the likes of Lydiate and Ferris are very destructive and clearly out and out 6’s. i would play these guys with people like Warburton or Tipuric (or rennie if fit).

      the lions backrow will be such an interesting area. i think the locks that are chosen will also effect which backrow is selected.

  11. I’m sorry, Ronbraz, but have you not seen how Quins have been playing these last couple of seasons? Of all the teams in the AP, and arguably in the NH, they are the ones that are most willing to play a fast paced, open game. Robshaw as the Captain is keey to the Quins team as a whole, and as #7 and quite often as a first receiver as well.

  12. The ‘out and out’ 7 nonsense was the fashionable gripe last year, and I think at last it’s proving to be utter rubbish. The more important point is balance as this article excellently illustrates – the game has moved on a lot since the days when just one player needed to be at every breakdown stealing the ball. Also, we’re allowed to have a different playing style in the Northern Hemisphere… Just because Richie McCaw and David Pocock do it, doesn’t mean we have to.

    Tom Wood, Chris Robshaw and Ben Morgan are a fantastic back row unit but the point is made by the fact that Dan Cole is as active as any of them in stealing the ball – welcome to 21st century rugby.

    Steffon who?

  13. Not sure how you get more mobile than Robshaw and Wood. both have incredible engines and never stop going.

    Quins play a fast,mobile game and it suits Robshaw down to the ground. They use him as first receiver a hell of a lot with runners playing off him and constantly looking for the off-load.

    England are starting to play the same way, which is good to see.

    As I’ve said before though, you can have the best open-side in the world and it will make no difference if the opposition gets to the breakdown in numbers and aggressively clears out. This is what the Kiwis have done so well for years. They don’t just flop over the ball at the ruck to protect it, but hit the ruck at speed and clear out any player near (and often not-so near) the ball giving them no chance to effect a turnover.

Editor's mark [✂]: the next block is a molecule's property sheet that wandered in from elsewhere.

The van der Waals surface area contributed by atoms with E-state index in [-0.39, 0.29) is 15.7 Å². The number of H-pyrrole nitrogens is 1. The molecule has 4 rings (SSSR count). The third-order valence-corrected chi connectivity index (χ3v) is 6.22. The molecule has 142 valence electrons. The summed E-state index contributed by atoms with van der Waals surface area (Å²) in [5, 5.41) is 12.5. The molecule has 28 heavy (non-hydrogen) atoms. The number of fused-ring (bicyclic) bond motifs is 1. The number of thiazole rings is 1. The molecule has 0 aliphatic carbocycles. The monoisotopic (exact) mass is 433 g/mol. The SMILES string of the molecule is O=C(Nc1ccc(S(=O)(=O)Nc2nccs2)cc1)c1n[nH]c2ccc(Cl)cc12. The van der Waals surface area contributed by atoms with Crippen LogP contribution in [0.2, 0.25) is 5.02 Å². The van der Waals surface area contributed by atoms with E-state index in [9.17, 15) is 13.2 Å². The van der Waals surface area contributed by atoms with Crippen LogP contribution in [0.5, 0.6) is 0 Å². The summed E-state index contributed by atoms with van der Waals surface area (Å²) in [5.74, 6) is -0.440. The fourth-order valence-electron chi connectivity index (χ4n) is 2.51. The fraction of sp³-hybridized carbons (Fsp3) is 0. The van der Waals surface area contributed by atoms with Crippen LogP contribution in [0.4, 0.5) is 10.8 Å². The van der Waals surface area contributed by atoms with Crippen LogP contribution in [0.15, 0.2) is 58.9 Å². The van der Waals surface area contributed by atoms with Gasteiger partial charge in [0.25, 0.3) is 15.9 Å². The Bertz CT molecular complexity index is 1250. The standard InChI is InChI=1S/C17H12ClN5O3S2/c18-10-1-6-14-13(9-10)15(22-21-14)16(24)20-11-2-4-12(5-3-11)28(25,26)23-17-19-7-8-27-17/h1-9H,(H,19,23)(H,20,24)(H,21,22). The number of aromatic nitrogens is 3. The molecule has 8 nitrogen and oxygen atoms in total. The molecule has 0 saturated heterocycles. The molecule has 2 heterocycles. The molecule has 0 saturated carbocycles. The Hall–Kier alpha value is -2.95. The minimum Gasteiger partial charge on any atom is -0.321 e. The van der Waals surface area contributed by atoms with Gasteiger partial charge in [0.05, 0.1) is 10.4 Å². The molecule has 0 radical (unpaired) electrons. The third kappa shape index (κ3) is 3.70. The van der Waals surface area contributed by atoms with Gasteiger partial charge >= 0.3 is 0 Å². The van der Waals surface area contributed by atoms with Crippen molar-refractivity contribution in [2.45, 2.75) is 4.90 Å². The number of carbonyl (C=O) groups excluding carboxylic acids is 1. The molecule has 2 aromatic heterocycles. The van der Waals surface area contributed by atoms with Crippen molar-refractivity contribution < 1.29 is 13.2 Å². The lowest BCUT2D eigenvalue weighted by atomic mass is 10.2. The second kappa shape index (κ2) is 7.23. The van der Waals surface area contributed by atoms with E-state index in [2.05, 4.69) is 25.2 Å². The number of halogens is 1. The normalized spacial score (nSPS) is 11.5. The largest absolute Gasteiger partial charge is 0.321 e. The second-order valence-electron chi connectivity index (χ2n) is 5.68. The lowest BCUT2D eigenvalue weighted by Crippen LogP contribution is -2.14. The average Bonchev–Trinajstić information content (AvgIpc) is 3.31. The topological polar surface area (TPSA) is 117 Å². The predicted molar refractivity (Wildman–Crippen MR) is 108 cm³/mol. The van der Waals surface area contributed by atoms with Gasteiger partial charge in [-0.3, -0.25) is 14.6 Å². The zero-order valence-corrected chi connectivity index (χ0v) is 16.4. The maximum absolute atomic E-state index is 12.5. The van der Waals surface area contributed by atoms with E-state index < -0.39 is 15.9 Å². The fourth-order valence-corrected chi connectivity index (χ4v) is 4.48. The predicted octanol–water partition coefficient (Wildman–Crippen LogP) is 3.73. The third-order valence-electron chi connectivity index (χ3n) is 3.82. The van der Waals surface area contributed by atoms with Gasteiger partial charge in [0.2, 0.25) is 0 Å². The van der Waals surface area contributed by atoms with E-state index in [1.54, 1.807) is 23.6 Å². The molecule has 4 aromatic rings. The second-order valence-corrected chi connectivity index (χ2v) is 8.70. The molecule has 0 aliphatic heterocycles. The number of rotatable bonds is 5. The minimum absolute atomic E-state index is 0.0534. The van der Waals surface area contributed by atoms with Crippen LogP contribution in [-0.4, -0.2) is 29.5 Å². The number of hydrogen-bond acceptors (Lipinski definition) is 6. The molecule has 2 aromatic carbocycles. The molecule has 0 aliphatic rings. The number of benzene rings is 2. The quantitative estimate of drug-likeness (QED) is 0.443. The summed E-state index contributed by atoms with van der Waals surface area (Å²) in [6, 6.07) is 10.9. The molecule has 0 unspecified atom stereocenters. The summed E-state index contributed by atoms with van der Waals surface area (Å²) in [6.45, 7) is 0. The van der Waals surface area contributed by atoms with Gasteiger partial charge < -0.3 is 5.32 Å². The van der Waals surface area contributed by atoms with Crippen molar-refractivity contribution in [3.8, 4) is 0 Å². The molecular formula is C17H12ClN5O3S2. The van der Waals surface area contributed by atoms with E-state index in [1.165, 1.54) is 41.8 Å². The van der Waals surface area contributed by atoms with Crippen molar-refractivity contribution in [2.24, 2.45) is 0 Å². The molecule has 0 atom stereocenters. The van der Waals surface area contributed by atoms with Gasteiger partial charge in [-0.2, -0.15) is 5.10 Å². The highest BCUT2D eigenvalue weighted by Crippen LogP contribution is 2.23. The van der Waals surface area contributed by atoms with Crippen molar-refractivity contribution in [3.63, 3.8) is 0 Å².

Likewise when they don’t have the ball – despite McCaw’s prowess he is infinitely helped by NZ counter-rucking. There is very rarely a ruck that isn’t contested.

    England have started to play in the same way and with players like Robshaw, Wood, Cole, Parling and Barritt all contesting the ball, there is no need for a “specialist” 7

    BTW – interesting fact from last week’s Telegraph. Apparently the player with the most turnovers in the Premiership is Billy Twelvetrees!

    1. I noticed that too and did think it was odd that a centre had the most turnovers. Did you also see that he had one of the highest number of turnovers conceded as well? Bit of an odd one really.

  14. Just look a sam warburton, he has joined the team and wales won the grandslam and came 4th in the world cup! (this will tell how important they are)

    1. and yet cardiff didn’t do so much…

      the welsh success came down to lots of different factors fitting together at once, not just the presence of sam warburton.

      a backrow is about entirely about balance. wales did so well at that point because of the fantastic combination of warburton, lydiate and faletau. each bringing their own skills to the team.

      its why backrows like Heaslip, SOB and Ferris or Wood, Robshaw and Morgan work so well. neither of these two teams have what is seen as a “genuine 7” and yet they are extremely effective as a unit, because they compliment each other.

      1. It is no coincidence that warburton’s lack of form for Wales has occurred whilst Lydiate has been injured

        1. completely agree with you pablito.
          the balance and combinations of a backrow are the key. not an individual player being a “genuine” in his position.

          like i said in a post above, the combination of players can be the making of them. having seen how they play together, i would not want robshaw or wood running out for england without the other one (obviously excluding an injury) because they work so well together. if i was picking the lions team tomorrow, i would have both wood and robshaw, or neither of them.

          one player being a “genuine” in their position cannot be the sole reason for a team winning or losing, it is the form, combinations and the balance of the entire team that affects the result.

  15. I’ve actually just been looking at this issue in terms of a blog post I was going to do about the benefits of a genuine open side in lower level rugby.

    I’ll link to this article during it because I don’t think you could have analysed much better than you have.

    I’m a fan of proper open side flankers rather than the recessive wannabe number 8’s you can find at some clubs nowadays but that may be from the biased position of being an open side flanker myself!